Originally scheduled for completion this year, a new “estimate to complete” will push the date back by three years. Delays there mean the start and completion dates for construction of the 1,260 MW Bellefonte Unit 1 reactor at a site in Alabama will be pushed back as well. TVA’s board has mandated that only one reactor will be under construction at a time. The board said work on Bellefonte will have to wait until the first fuel load takes place at Watts Bar 2.

TVA's Board of Directors will meet later this month to review and possibly approve the new schedule and cost estimate.  However, a response from Wall Street is already public.  Moody's Investor Services warned April 11 that the higher costs to complete Watts Bar 2 could result in rate increases for electricity supplied by TVA to its customers.

Moody's said the rate increases will be need to pay for the unanticipated construction costs.  TVA CEO Tom Kilgore disputed the assessment from Moody's saying he is confident the work to complete the reactor won't be a rate driver.

Cost and schedule variances

TVA committed in 2007 to complete the $2.5 billion Watts Bar 2 reactor, which had been mothballed for years. Bechtel was assigned to do the work. In 2011, with slipping schedules and rising costs, TVA took back direct control of the project and hired former TVA CEO O.J. “Ike” Zeringue to supervise all engineering and construction work.

The ghosts of the bad old days from the ‘70s & 80s of spiraling out of control costs at nuclear reactor projects haunt the utility like the shadowy images in a ‘B” grade horror movie. TVA is struggling to get its arms wrapped around cost and schedule variances.

So far it has spent $2.2 billion, or 88%, of the original estimate of $2.5 billion, on the project which is only 70% complete. Watts Bar 2 was estimated to be 55% complete when work restarted on it in 2007.

According to a slide presentation (Slides 66-75) given to TVA’s board of directors in February 2012, through October of 2011 the schedule performance index for construction of Watts Bar 2 dropped as low as 0.65, which is significantly below the nominal level of 1.0. It’s a huge red flag for a capital construction project of this size.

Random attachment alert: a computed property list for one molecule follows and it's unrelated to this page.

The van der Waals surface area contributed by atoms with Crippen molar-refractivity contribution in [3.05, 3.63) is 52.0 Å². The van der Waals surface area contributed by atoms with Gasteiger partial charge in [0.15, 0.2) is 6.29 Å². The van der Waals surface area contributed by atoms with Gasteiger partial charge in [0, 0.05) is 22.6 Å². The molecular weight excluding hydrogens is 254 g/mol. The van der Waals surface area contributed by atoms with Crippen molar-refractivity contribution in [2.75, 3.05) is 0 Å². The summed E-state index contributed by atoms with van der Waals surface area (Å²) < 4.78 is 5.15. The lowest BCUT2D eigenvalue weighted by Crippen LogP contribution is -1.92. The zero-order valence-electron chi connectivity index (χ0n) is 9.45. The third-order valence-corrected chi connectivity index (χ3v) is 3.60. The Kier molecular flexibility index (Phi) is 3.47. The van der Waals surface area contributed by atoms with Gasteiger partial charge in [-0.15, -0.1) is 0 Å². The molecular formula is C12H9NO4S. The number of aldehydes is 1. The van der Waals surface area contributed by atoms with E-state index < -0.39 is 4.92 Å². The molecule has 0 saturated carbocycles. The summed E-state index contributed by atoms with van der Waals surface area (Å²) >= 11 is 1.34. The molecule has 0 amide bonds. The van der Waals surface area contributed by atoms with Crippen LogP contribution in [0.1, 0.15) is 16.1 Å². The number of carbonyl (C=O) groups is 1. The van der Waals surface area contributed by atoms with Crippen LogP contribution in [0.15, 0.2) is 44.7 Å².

In additional to a new leadership team, with other executives shifted or retiring, TVA’s big push is to update its project plant for Watts Bar 2 with a credible set of cost numbers and schedule dates. TVA CEO Tom Kilgore told the board he’ll have them this month.

The bad news is, according to TVA spokesperson Scott Brooks, that the new estimate at completion will exceed the original estimates. However, CEO Kilgore says he’s not abandoning ship. He pointed out to the board in his briefing the completion of Watts Bar 2 is still a bargain compared to the cost of building a new nuclear reactor from scratch.

He said the new estimate at completion (EAC) could be as high as $4.58 billion and “it would still be an economical plant." 

He added a caveat he expects the EAC to be lower. Kilgore told the TimesFreePress in TVA’s home town of Chattanooga that he “does not want to be wrong [about costs] a second time.” 


In response to lagging productivity numbers last October, the utility laid off 800 workers at the site which seems counter-intuitive. TVA may have hit on something and that is there may be a limit to how many people you can put on a nuclear reactor job site and not have them get in each other’s way. The layoffs reduced the workforce to about 2,500 contractors. TVA says more work is getting done now that fewer people doing it.

TVA has also blamed the delays at Watts Bar 2 on the expected regulatory changes expected to be imposed on the plant by the NRC in response to the Fukushima crisis in Japan.

Safety issues

There have been troubles with safety on the site. TVA spokesperson Scott Brooks told FCW that in September 2011 Watts Bar 2 personnel discovered that cables had erroneously been disconnected from Unit 1 equipment, which is a the operating reactor, instead of Unit 2, which is under construction, and that a valve on Unit 2 was removed from a system without following proper guidelines.

Brooks said the Unit 2 safety “stand down” was ordered stopping work for three days to assure that errors discovered are clearly communicated to all personnel and to reinforce TVA’s expectation that workers adhere to the highest standards of safety and quality.